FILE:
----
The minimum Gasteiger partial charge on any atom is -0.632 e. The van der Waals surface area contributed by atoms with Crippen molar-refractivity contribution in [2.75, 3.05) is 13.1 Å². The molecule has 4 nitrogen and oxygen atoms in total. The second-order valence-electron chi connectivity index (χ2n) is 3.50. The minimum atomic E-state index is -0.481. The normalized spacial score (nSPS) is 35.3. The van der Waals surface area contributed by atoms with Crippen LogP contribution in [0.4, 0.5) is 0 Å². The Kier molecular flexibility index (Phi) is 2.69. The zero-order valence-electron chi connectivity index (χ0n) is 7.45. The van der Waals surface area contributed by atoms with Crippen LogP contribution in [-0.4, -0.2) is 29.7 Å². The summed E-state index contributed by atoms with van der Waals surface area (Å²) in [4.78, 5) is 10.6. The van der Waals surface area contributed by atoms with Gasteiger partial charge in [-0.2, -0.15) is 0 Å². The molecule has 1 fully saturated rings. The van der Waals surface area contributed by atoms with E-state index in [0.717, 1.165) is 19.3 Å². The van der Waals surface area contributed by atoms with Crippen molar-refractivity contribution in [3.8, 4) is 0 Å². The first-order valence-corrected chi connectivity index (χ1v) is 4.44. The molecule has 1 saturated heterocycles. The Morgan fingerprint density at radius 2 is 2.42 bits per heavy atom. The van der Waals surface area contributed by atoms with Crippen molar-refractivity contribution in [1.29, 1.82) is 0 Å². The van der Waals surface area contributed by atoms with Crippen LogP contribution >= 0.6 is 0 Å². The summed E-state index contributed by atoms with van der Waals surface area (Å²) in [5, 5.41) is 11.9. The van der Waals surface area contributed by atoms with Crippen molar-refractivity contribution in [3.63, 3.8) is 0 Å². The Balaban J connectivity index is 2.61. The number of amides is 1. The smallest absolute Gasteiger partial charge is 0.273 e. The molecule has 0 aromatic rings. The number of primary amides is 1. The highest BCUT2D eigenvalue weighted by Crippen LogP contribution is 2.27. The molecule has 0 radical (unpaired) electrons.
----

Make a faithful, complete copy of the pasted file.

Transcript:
The minimum Gasteiger partial charge on any atom is -0.632 e. The van der Waals surface area contributed by atoms with Crippen molar-refractivity contribution in [2.75, 3.05) is 13.1 Å². The molecule has 4 nitrogen and oxygen atoms in total. The second-order valence-electron chi connectivity index (χ2n) is 3.50. The minimum atomic E-state index is -0.481. The normalized spacial score (nSPS) is 35.3. The van der Waals surface area contributed by atoms with Crippen LogP contribution in [0.4, 0.5) is 0 Å². The Kier molecular flexibility index (Phi) is 2.69. The zero-order valence-electron chi connectivity index (χ0n) is 7.45. The van der Waals surface area contributed by atoms with Crippen LogP contribution in [-0.4, -0.2) is 29.7 Å². The summed E-state index contributed by atoms with van der Waals surface area (Å²) in [4.78, 5) is 10.6. The van der Waals surface area contributed by atoms with Gasteiger partial charge in [-0.2, -0.15) is 0 Å². The molecule has 1 fully saturated rings. The van der Waals surface area contributed by atoms with E-state index in [0.717, 1.165) is 19.3 Å². The van der Waals surface area contributed by atoms with Crippen molar-refractivity contribution in [3.8, 4) is 0 Å². The first-order valence-corrected chi connectivity index (χ1v) is 4.44. The molecule has 1 saturated heterocycles. The Morgan fingerprint density at radius 2 is 2.42 bits per heavy atom. The van der Waals surface area contributed by atoms with Crippen molar-refractivity contribution in [1.29, 1.82) is 0 Å². The van der Waals surface area contributed by atoms with Crippen LogP contribution >= 0.6 is 0 Å². The summed E-state index contributed by atoms with van der Waals surface area (Å²) in [5, 5.41) is 11.9. The van der Waals surface area contributed by atoms with Crippen molar-refractivity contribution in [3.63, 3.8) is 0 Å². The Balaban J connectivity index is 2.61. The number of amides is 1. The smallest absolute Gasteiger partial charge is 0.273 e. The molecule has 0 aromatic rings. The number of primary amides is 1. The highest BCUT2D eigenvalue weighted by Crippen LogP contribution is 2.27. The molecule has 0 radical (unpaired) electrons.